Long-time Falls Church civic activist Phil Duncan made it official this week, announcing his first-ever run for elective office in the Little City. The son-in-law of four-term mayor Carol DeLong filed his papers to run for the City Council this spring, joining two other citizens who tipped their hands this week about their intentions to run for the three contested seats in the May 1 election.
F.C. Planning Commission vice chair John Lawrence, an unsuccessful candidate for Council in 2010, announced his candidacy on a local website Monday, and incumbent Mayor Nader Baroukh was circulating petitions at monthly First Friday festivities last Friday night.
They join incumbent Councilman Lawrence Webb, who confirmed his reelection intentions last month, in a growing field of candidates that is expected to swell further in coming weeks ahead of the March 6 filing deadline and all will need to collect 125 bona fide signatures of city residents registered to vote by that date. There is a lot of buzz about at least two more candidates throwing their hats in the ring.
The only other definite in the upcoming election so far is that incumbent Council member and former Mayor Robin Gardner will not be seeking a third four year term. She was first elected in 1999, and served as mayor from 2005 to 2009.
To an unprecedented degree in City history, voters will be on their own figuring out who to vote for among what could be six or more candidates vying for three slots on the Council (with a total of seven members, Council members are elected every two years, four one time, three the next).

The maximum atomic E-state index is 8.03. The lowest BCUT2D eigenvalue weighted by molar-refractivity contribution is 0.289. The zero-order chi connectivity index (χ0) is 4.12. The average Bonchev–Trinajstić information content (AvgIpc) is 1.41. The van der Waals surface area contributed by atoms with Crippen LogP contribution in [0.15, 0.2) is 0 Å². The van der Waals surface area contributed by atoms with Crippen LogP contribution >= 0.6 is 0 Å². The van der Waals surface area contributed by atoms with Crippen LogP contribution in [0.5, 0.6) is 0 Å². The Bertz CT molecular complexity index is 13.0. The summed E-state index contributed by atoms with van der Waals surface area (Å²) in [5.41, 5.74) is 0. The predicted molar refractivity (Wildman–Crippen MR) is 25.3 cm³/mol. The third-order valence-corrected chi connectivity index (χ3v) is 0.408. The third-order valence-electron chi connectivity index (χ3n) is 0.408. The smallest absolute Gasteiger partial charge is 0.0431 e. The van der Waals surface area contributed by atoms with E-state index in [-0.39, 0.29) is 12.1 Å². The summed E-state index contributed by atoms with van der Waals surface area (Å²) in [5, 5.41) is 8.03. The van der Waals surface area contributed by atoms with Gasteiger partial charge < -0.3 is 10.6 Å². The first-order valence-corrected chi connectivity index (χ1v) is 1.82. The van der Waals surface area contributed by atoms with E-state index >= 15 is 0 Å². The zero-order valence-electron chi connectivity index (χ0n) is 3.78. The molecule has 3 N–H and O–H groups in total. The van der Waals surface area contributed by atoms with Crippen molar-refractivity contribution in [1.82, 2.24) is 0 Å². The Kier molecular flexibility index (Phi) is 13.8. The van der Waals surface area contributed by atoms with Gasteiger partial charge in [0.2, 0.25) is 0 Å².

That’s because civic organizations that have played important roles by endorsing slates of preferred candidates are now out of that business. In the 1990s, there were two competiting such organizations, the Falls Church Citizens Organization (FCCO) and the venerable Citizens for a Better City (CBC).
The FCCO bit the dust before the end of the 1990s, and it took a decade longer, but the CBC followed suit when it shocked many here by announcing last November it would abandon 50 years of vetting and nominating its preferences for the City Council and the School Board.
It presumably means that candidates will focus on individual citizen endorsements with a lot of door-to-door efforts to knock on doors and elude aggressive household pets.
With their announcements this week, Duncan and Lawrence provided formal statements, while neither Webb nor Baroukh has done that so far.
Duncan, a native of Knoxville, Tennessee, married Leslie DeLong in 1985 and the couple has been homeowners in Falls Church since. Their two children, Meredyth and Tyler, attended City schools K-12, while Duncan volunteered for the schools, for the local Little League and Mason High School athletic boosters, including as a volunteer sports correspondent for the News-Press.
Duncan is currently on the City’s Economic Development Authority (EDA) and is chair of the City schools’ Business in Education (BIE) Partnership. A long-time member of the Citizens Advisory Committee on Transportation, the City Center Task Force and the Falls Church Education Foundation board, he was named “Pillar of the Community” by the Falls Church Chamber of Commerce in 2001.
By day, Duncan is the founder and operator of a small business in the City known as Civicatalyst Communications.
Lawrence, who came within 80 votes of victory in his 2010 City Council run, is a 13-year resident of the City, serving since 2006 on the Planning Commission, including stints as chair and twice as vice chair. He currently aon the joint City Council/Planning Commission long-range school facilities group, he’s also served on the School Board-appointed Day Care Task Force.
In his day job, he runs Congressional Affairs for the International Foundation for Electoral Systems, a non-partisan organization that provides technical electoral assistance to other countries.